Can Android apps running on Windows save Microsoft from sinking?

Dual OS Windows and Android PCs

Microsoft is contemplating to allow Android apps to run on Windows and Windows Phone operating systems. It’s crazy to think that a company that once dominated the world of software with million of supported applications, now is debating whether to let Android apps to run freely in Windows products.

It could be a way out for Microsoft to get more apps on Windows and Windows Phone devices as the company is having a really difficult time to get “software creators” to build Metro apps for the operating systems. However the software giant has think long and hard as this radical move can beneficial, but also can bury the company giving Google the leverage to be next largest software company.

Although from the point of view of Microsoft being a software company and letting the competition fill in the gap, it’s crazy to see Android apps on Windows. But idea isn’t impossible, as concept, we’ve already seen BlueStacks, which is a desktop application that provides a way to run Android apps on Microsoft’s OS.

Another example of the same technology is provided by Pokki from SweetLaps that not only brings Android apps to Windows, but also from other platforms, and all with a simple Start menu replacement in Windows 8.

Microsoft needs help, now the Windows ecosystem is mess. The low PC sales, the slow Windows Phone devices adoption; the lack of apps in the Windows Store and Windows Phone Store; the mess inside Windows 8 not being a great operating system to use with the keyboard and mouse, led PC and headset makers look elsewhere and think different. For example, Nokia is rumored to be building an Android phone that will also be compatible with apps and services from Microsoft. Intel is already preparing the concept of “Dual OS” PCs that will allow Windows to run a virtualized version of Android’s operating system. And AMD is partnering with BlueStacks and building new chips integrated with an ARM processor, combination that will allow Android apps to run on Windows without having to virtualize Google’s mobile operating system.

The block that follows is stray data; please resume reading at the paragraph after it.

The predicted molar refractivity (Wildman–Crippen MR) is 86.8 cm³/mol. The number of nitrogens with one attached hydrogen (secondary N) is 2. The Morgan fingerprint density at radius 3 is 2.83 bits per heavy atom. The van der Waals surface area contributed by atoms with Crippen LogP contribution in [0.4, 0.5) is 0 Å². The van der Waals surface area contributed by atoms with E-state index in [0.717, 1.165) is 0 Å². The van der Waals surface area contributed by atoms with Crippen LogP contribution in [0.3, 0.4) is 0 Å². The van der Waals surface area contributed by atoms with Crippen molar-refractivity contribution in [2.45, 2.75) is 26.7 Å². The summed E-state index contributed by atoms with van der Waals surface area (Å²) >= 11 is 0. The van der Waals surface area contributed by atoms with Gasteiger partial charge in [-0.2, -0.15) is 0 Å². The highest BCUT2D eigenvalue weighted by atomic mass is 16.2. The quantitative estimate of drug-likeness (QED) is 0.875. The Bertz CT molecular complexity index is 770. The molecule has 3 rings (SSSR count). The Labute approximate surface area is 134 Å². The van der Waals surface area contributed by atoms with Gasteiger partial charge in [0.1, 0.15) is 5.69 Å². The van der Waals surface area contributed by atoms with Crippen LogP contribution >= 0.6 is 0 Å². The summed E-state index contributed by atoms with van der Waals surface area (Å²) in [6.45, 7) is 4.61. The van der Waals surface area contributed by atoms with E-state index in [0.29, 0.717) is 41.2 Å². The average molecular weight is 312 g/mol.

This approach Microsoft is thinking could also send a mix signal to developers, the company is already struggling getting apps created for the Windows 8 modern user-interface and for Windows Phone. We see this in the daily basis when new apps from good cloud services and others releasing on iOS and Android first, and for Windows long after. As such developers could easily stop worrying about building Metro apps altogether, and it will become even harder for Microsoft to expand its library of native Metro apps for Windows and Windows Phone.

It can be understandable that Microsoft idea to allow Android apps to run on Windows is desperate move to decelerate consumers to keep jumping to Android. But I think is obvious this could only help in the short-term to sell more Windows Phone devices and PCs, just because people will be able to use their favorite Android apps, but a long-term it could easily be game over for Microsoft.

While Microsoft has yet to comment officially on the plans to let Android apps run on Windows, everything is just rumor, but it is a rumor that comes from reliable sources close to the plans according to The Verge and Mary Jo Foley from ZDNet. Also if anything happens at all, don’t expect any implementation before the release of Windows 9, which is schedule to release in 2015.

Is Microsoft losing its creativity? Do you think the company is planning the right move? What is your take?

About the author

Mauro Huculak is a Windows expert and the Editor-in-Chief who started Pureinfotech in 2010 as an independent online publication. He is also been a Windows Central contributor for nearly a decade. Mauro has over 12 years of experience writing comprehensive guides and creating professional videos about Windows, software, and related technologies, including Android and Linux. Before becoming a technology writer, he was an IT administrator for seven years. In total, Mauro has over 20 years of combined experience in technology. Throughout his career, he achieved different professional certifications from Microsoft (MSCA), Cisco (CCNP), VMware (VCP), and CompTIA (A+ and Network+), and he has been recognized as a Microsoft MVP for many years. You can follow him on X (Twitter), YouTube, LinkedIn and